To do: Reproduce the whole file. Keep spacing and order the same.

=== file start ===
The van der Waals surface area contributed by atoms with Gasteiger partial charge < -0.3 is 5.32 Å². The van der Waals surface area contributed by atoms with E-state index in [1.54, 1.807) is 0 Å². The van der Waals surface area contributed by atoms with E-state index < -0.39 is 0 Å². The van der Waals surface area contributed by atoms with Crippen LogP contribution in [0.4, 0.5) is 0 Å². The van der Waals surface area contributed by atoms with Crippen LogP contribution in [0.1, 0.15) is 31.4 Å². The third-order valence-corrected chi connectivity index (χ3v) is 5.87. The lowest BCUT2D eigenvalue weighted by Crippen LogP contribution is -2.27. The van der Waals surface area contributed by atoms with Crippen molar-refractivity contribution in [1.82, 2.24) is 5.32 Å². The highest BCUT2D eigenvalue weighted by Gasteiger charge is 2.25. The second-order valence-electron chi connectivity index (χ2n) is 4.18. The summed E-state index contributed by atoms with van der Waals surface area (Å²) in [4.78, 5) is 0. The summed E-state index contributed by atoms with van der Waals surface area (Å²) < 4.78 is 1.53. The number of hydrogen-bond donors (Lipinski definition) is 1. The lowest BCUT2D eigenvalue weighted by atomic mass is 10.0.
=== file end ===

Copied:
The van der Waals surface area contributed by atoms with Gasteiger partial charge < -0.3 is 5.32 Å². The van der Waals surface area contributed by atoms with E-state index in [1.54, 1.807) is 0 Å². The van der Waals surface area contributed by atoms with E-state index < -0.39 is 0 Å². The van der Waals surface area contributed by atoms with Crippen LogP contribution in [0.4, 0.5) is 0 Å². The van der Waals surface area contributed by atoms with Crippen LogP contribution in [0.1, 0.15) is 31.4 Å². The third-order valence-corrected chi connectivity index (χ3v) is 5.87. The lowest BCUT2D eigenvalue weighted by Crippen LogP contribution is -2.27. The van der Waals surface area contributed by atoms with Crippen molar-refractivity contribution in [1.82, 2.24) is 5.32 Å². The highest BCUT2D eigenvalue weighted by Gasteiger charge is 2.25. The second-order valence-electron chi connectivity index (χ2n) is 4.18. The summed E-state index contributed by atoms with van der Waals surface area (Å²) in [4.78, 5) is 0. The summed E-state index contributed by atoms with van der Waals surface area (Å²) < 4.78 is 1.53. The number of hydrogen-bond donors (Lipinski definition) is 1. The lowest BCUT2D eigenvalue weighted by atomic mass is 10.0.